The key to understanding and appreciating modern (spanning 1860s to 1970s) and contemporary art (art being produced by artists who are still alive) is seeing how it all fits together and how it evolved over time.
"Each movement, each 'ism', is intricately connected, one leading to another like links in a chain. But they all have their own individual approaches, distinct styles and methods of making art, which are the culmination of a wide variety of influences: artistic, political, social and technological."
I think art parallels literature and music, too, and it would be interesting to see how everything even relates to each other (but that is a whole different project, I think). Gompertz begins with Marcel Duchamp's famous 1917 'readymade' sculpture, "The Fountain". In a very breezy and chatty (and wholly accessible) way, he explains why Duchamp's urinal (keeping in mind that the artist liked to play on words and poke fun at the pomposity of the art world) has become "the single most influential artwork created in the twentieth century."
Duchamp was poking fun at the establishment, at the rules laid down by them, at the conservatism of attitude towards modern art. He wanted to enter it into the 1917 Independents Exhibition (Duchamp was himself a member of the organizing committee), but he entered it under a pseudonym. Fountain was meant to be confrontational and stir up how art was made and thought of.
"Duchamp thought it was for artists to decide what was and was not a work of art. His position was that if an artist said something was a work of art, having influenced its context and meaning, then it was a work of art. He realized that although this was a fairly simple proposition to grasp, it could cause a revolution in the art world."
Hence his buying something so mundane as a porcelain urinal and attempting to enter it into an art exhibit. The medium was secondary to the idea behind it. Previously the medium came first and an artist would project his or her idea on to it through painting, drawing or sculpting.
"The Art is in the idea, not the object."
The amusing thing is that original urinal was rejected as an entry and no longer exists. It (or a quickly made reproduction) was photographed by Alfred Stieglitz and so the idea was out there and could not be unmade.
"Duchamp redefined what art was and could be."
So . . . revolutionary! Duchamp may have had a hand in changing the course of art history, but he didn't start it. For that we need to back to the pre-Impressionists, which is where the next chapter will take me. And if I get to it in the coming week, on to the Impressionists. I'm hoping to read a chapter or two each week and then write about my readings in some way--mostly for myself to sort out all those concepts and ideas and maybe help keep them straight and firmly planted in my mind. I think it is going to be a very interesting journey.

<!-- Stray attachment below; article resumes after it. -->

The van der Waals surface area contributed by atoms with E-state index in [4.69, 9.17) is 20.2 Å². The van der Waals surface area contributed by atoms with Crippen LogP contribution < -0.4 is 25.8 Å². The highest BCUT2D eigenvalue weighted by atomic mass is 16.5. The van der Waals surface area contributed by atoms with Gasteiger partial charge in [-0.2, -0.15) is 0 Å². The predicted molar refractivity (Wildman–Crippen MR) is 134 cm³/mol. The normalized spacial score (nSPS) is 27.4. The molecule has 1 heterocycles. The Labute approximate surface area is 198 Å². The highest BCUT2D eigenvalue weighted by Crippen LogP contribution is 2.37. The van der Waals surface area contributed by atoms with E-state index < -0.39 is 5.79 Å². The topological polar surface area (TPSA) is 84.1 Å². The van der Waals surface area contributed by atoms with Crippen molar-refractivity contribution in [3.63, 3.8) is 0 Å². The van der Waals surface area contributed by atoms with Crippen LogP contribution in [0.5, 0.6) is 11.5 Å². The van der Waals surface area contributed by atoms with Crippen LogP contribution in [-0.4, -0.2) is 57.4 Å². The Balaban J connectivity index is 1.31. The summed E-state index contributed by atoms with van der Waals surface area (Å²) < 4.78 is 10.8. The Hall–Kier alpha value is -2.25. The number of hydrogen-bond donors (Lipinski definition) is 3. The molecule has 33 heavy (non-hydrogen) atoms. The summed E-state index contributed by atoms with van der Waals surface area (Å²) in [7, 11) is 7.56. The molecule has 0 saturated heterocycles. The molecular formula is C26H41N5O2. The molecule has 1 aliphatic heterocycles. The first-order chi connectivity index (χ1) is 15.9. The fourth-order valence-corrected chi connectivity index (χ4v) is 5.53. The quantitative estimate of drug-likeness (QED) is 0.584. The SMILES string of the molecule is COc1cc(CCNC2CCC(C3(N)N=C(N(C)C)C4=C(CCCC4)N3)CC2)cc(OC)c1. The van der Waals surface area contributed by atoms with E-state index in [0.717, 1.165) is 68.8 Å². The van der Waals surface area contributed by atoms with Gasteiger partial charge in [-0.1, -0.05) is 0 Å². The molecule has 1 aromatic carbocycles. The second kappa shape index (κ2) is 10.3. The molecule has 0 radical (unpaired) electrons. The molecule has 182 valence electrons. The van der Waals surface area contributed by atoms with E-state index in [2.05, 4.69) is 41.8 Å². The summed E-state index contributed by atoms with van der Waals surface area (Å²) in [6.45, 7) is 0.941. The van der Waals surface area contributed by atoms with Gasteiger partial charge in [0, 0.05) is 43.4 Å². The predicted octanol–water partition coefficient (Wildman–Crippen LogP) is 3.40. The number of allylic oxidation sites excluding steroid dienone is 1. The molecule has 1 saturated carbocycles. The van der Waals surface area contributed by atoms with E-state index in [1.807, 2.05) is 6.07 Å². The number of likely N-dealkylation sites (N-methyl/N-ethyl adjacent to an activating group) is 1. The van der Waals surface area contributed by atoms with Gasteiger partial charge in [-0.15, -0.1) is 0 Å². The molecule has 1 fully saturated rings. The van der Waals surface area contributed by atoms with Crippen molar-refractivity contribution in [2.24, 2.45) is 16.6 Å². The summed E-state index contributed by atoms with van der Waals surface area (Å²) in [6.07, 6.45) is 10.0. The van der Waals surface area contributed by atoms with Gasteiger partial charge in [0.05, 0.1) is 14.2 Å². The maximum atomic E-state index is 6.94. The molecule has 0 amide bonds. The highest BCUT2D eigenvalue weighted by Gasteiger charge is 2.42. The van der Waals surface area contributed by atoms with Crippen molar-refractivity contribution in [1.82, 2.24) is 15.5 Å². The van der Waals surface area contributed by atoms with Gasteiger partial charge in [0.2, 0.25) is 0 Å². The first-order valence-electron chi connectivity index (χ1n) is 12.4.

For me art is like books--how could I live without them? There is something soothing to spend time in a gallery filled with beautiful, interesting, provocative (well, fill in the blank since there are as many types of works as their are stories in books). I need a break--some sort of mini vacation, but as I am not about to have one soon, looking at art is almost just as good since it takes me outside of myself for a little while.
I spent a little time in the gift shop as well and came across their display of upcoming reads for their Visualizing Literature book club. I attended one of their meetings last fall and was hoping to continue on but they no longer meet in the evenings and only in the mornings when I am at work, which is such a pity as I really enjoyed the discussion. I can still take advantage of the books they select and maybe read along on my own. In May they are discussing The Other Rembrandt by Alex Connor, which sounds like a fun thriller. In September What Are You Looking At by Will Gompertz (and which I think I may have to buy after reading about it) is their choice and in November Tara Conklin's The House Girl, which as you see I brought home with me along with the exhibit catalog.
The Conklin novel will come in handy as I am working on a few summer reading plans (I'll be telling you about them soon), and The House Girl will fit in nicely.
I do plan on attending a lecture later this week that sounded interesting, The Coming Storm: The Civil War and American Art, which happily is taking place in the evening. Something to look forward to. A little perk of being a member is being able to attend all of their talks and events for free.
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I just discovered that Downton Abbey is now filming season six, which is to be their last season. While there is much to be said about knowing when it's time to leave the party, I will be sad to see it end.
Last night the first episode of Wolf Hall, which is based on Hilary Mantel's books (as yet unread by me) aired. It looked good, though I was trying to finish other things so I only watched with half an eye and ear and missed much of the detail. I had wanted to read the books first in any case, but I suspect it won;t really matter if I have seen the TV adaptation before reading the books.